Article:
Rainfall level
558 mm in 24 hours
South Houston - August 26 to August 27, 2017
Rainfall level
622.3 mm in 24 hours
Santa Fe, Galveston County - August 26 to August 27, 2017
Rainfall level
511 mm in 24 hours
Mount Houston - August 26 to August 27, 2017
Rainfall level
604 mm in 24 hours
Bacliff, Galveston County - August 26 to August 27, 2017
River level
12.04 metres
Greens Bayou at Houston - August 28 to August 28, 2017
level as of 28 August: 39.51 feet / Previous record: 39.4 feet
River level
39.05 metres
Cypress Creek near Cypress - August 28 to August 28, 2017
level as of 28 August: 128.11 feet / Previous record: 127.6 feet
River level
29.27 metres
Cypress Creek near Westfield - August 28 to August 28, 2017
level as of 28 August: 96.06 feet / Previous record: 94.3 feet
River level
11.04 metres
Navidad River at Sublime - August 28 to August 28, 2017
level as of 28 August: 36.23 feet / Previous record: 34 feet
River level
8.97 metres
Navidad River near Speaks - August 28 to August 28, 2017
level as of 28 August: 29.44 feet / Previous record: 28.2 feet
River level
20.56 metres
Buffalo Bayou at Piney Point Village - August 28 to August 28, 2017
level as of 28 August: 67.46 feet / Previous record: 61.23 feet

Damages

Evacuated
35,000
August 26 to August 31, 2017
35,000 people were evacuated and staying in over 200 shelters. According to media reports, over 1 million people were displaced overall: in Texas: 779,000 mandatory evacuations; 980,000 voluntary evacuations. In Louisiana: 7,000 mandatory evacuations; 133,000 voluntary evacuations (source: Reuters)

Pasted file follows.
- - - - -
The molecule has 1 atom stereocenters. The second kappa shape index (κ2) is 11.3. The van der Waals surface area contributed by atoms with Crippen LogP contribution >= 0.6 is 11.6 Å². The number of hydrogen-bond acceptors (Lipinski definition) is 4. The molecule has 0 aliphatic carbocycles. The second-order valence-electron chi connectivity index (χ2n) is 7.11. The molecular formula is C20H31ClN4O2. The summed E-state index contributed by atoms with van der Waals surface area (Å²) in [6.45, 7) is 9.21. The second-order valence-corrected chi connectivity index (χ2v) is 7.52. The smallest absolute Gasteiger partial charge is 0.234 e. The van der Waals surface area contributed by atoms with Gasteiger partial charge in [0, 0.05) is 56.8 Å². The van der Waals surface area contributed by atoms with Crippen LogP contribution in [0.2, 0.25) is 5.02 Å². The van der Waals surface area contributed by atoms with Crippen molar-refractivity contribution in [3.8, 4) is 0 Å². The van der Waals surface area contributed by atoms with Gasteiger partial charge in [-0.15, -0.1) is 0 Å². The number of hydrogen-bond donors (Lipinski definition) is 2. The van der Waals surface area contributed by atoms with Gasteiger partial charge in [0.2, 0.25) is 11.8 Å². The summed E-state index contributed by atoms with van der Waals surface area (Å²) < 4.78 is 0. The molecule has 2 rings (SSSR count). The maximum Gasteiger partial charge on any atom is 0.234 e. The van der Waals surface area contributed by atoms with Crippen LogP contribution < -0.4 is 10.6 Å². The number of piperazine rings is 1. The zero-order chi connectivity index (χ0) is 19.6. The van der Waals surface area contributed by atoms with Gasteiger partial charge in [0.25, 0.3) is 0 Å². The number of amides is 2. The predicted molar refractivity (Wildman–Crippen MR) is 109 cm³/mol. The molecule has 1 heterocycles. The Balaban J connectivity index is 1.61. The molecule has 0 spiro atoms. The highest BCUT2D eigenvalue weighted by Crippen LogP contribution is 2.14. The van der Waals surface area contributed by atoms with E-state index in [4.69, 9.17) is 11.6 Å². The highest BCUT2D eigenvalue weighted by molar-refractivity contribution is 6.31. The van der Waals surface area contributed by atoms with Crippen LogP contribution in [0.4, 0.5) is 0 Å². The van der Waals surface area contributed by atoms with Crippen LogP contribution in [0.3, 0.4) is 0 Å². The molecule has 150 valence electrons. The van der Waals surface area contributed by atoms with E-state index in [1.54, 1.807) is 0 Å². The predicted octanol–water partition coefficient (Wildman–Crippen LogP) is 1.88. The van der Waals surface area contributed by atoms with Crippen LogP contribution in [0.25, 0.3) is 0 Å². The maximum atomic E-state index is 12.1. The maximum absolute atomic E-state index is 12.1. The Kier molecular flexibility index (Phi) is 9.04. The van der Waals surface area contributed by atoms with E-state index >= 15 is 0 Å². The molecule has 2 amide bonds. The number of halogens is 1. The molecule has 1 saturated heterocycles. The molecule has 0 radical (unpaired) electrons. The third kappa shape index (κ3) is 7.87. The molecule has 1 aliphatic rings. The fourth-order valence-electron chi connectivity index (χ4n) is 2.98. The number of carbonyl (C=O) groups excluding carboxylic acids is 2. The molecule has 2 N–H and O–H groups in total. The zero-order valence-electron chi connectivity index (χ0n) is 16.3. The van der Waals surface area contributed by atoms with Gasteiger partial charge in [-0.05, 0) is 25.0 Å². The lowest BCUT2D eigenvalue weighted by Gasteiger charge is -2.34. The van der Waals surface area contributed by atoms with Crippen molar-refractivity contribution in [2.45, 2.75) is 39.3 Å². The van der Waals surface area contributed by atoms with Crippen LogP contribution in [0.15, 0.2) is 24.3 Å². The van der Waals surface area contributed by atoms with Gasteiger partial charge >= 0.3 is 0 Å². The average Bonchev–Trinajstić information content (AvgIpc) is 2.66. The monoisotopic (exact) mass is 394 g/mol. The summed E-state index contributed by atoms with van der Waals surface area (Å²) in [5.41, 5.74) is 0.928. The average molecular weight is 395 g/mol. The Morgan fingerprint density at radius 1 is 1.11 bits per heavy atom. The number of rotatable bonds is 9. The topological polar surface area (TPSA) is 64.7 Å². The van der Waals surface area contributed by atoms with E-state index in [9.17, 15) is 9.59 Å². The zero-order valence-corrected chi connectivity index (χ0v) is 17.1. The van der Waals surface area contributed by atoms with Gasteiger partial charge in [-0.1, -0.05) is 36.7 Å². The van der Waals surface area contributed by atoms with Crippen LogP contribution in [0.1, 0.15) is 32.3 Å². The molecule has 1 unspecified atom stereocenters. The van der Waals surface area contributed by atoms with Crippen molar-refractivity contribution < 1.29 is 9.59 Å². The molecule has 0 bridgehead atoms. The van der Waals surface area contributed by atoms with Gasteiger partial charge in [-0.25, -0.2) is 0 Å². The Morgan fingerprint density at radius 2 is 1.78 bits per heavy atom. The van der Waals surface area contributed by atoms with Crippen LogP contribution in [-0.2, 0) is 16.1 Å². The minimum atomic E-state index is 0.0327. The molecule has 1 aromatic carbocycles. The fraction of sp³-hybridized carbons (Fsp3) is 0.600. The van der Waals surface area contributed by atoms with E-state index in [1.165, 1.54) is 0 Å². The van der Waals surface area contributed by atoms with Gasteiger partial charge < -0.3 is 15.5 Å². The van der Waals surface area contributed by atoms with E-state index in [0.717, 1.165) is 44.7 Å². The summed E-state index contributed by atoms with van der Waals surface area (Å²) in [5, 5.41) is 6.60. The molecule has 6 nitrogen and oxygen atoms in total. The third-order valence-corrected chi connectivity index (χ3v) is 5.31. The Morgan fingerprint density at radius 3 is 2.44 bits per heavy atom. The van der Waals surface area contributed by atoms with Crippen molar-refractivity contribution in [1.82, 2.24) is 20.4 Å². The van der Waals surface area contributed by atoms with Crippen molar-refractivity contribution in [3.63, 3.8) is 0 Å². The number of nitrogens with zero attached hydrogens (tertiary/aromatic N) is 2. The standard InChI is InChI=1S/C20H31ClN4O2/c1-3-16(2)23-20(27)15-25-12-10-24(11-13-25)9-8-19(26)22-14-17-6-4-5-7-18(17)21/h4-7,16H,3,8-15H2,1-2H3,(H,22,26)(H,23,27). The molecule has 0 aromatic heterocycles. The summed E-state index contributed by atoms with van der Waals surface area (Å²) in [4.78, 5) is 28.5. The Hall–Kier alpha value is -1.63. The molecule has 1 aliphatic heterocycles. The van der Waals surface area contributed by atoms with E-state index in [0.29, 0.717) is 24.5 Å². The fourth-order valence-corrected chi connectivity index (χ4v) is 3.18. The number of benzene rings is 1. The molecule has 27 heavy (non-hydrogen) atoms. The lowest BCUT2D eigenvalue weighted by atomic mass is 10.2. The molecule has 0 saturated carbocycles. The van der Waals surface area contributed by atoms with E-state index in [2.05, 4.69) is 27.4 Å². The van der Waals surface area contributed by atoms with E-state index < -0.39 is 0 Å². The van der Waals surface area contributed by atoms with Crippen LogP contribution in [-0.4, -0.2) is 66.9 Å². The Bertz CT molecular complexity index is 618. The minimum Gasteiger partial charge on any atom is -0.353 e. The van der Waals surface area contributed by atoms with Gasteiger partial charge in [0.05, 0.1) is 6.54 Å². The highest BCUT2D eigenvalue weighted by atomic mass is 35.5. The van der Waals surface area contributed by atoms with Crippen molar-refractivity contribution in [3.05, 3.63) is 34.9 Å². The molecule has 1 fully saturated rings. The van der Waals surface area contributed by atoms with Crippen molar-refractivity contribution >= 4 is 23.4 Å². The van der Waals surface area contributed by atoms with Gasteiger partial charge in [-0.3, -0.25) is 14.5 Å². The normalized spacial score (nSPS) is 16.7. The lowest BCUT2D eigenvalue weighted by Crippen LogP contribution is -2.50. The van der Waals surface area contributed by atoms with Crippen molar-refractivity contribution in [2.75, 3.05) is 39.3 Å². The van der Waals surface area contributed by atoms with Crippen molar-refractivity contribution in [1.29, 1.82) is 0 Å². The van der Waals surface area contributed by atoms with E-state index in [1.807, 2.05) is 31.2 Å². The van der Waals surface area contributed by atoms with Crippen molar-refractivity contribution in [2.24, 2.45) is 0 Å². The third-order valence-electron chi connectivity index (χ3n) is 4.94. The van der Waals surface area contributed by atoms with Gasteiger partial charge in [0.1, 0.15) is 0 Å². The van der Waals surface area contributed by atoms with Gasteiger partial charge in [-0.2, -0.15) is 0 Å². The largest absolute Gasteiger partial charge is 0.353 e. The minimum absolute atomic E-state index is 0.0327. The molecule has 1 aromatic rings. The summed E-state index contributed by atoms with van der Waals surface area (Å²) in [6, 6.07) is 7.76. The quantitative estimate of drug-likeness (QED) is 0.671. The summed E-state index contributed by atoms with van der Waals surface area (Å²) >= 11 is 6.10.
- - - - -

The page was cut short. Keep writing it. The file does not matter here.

Fatalities
44 people
August 26 to August 31, 2017
According to media reports
Buildings destroyed
7,000
August 26 to August 31, 2017

2 thoughts on “USA – Washington Urged to Heed Harvey Climate Warning

  1. Has the fact that our planet is tilted on its axis more than usual have anything to do with climate change? the Sun rises not in the normal place and the moon appears to be lopsided. The seas in parts of South America have been seen to recede giving the impression of a coming tsunami when there hasn’t been one, and in another coast line there has been massive waves the likes they’ve never been seen before. All very odd because of global warming, tell that to the British and parts of Europe who are still waiting for summer to arrive.

  2. Bob Lee, I’ve been looking at the ‘sea recedes’ story for a couple of weeks and it’s by no means certain from the types of website and the fact that the footage has been edited together in ‘conspiracy-freak-friendly’ packages mixing different dates and locations that it’s a runner. The same ‘big waves come ashore in Africa’ footage was around last March!
    You’re wrong about Europe, by the way, it’s had record heat around the Med for weeks, violent storms and wildfires from Portugal to Vladivostock, plus a heatwave in Siberia. The UK’s been quieter, although we have broken two ‘hot day’ records, but that’s probably due to a cold spot anomaly in the north Atlantic that’s been known about for a couple of years. Don’t worry, we’re heading for climate catastrophe all right, probably in your lifetime.